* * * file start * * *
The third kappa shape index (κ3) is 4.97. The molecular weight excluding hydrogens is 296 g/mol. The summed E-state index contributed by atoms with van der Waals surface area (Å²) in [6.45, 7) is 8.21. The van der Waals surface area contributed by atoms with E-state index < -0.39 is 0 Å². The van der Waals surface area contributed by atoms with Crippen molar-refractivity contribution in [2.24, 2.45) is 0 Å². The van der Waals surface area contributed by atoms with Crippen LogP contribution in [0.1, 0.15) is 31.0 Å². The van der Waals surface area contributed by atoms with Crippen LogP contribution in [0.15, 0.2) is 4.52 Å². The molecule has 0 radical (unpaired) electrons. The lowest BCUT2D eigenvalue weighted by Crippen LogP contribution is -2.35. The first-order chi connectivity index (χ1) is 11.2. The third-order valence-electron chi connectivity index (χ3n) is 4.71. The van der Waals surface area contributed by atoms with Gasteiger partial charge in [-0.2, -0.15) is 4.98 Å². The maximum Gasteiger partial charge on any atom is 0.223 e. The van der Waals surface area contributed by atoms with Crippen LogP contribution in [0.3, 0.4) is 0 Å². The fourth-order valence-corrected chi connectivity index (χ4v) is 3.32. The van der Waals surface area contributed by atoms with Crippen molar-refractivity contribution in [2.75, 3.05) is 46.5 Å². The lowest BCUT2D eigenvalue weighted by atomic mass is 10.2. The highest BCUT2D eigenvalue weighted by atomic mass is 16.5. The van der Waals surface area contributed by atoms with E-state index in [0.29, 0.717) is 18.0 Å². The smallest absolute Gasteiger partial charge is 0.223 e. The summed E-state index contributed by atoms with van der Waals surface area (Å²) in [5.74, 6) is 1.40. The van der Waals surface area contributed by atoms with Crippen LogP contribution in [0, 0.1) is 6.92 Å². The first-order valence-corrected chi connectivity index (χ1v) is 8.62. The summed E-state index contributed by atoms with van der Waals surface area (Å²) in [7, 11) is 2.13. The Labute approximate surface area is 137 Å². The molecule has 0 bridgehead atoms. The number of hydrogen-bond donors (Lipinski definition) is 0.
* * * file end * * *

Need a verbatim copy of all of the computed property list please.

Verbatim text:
The third kappa shape index (κ3) is 4.97. The molecular weight excluding hydrogens is 296 g/mol. The summed E-state index contributed by atoms with van der Waals surface area (Å²) in [6.45, 7) is 8.21. The van der Waals surface area contributed by atoms with E-state index < -0.39 is 0 Å². The van der Waals surface area contributed by atoms with Crippen molar-refractivity contribution in [2.24, 2.45) is 0 Å². The van der Waals surface area contributed by atoms with Crippen LogP contribution in [0.1, 0.15) is 31.0 Å². The van der Waals surface area contributed by atoms with Crippen LogP contribution in [0.15, 0.2) is 4.52 Å². The molecule has 0 radical (unpaired) electrons. The lowest BCUT2D eigenvalue weighted by Crippen LogP contribution is -2.35. The first-order chi connectivity index (χ1) is 11.2. The third-order valence-electron chi connectivity index (χ3n) is 4.71. The van der Waals surface area contributed by atoms with Gasteiger partial charge in [-0.2, -0.15) is 4.98 Å². The maximum Gasteiger partial charge on any atom is 0.223 e. The van der Waals surface area contributed by atoms with Crippen LogP contribution in [0.3, 0.4) is 0 Å². The fourth-order valence-corrected chi connectivity index (χ4v) is 3.32. The van der Waals surface area contributed by atoms with Crippen molar-refractivity contribution in [2.75, 3.05) is 46.5 Å². The lowest BCUT2D eigenvalue weighted by atomic mass is 10.2. The highest BCUT2D eigenvalue weighted by atomic mass is 16.5. The van der Waals surface area contributed by atoms with E-state index in [0.29, 0.717) is 18.0 Å². The smallest absolute Gasteiger partial charge is 0.223 e. The summed E-state index contributed by atoms with van der Waals surface area (Å²) in [5.74, 6) is 1.40. The van der Waals surface area contributed by atoms with Crippen LogP contribution in [0, 0.1) is 6.92 Å². The first-order valence-corrected chi connectivity index (χ1v) is 8.62. The summed E-state index contributed by atoms with van der Waals surface area (Å²) in [7, 11) is 2.13. The Labute approximate surface area is 137 Å². The molecule has 0 bridgehead atoms. The number of hydrogen-bond donors (Lipinski definition) is 0.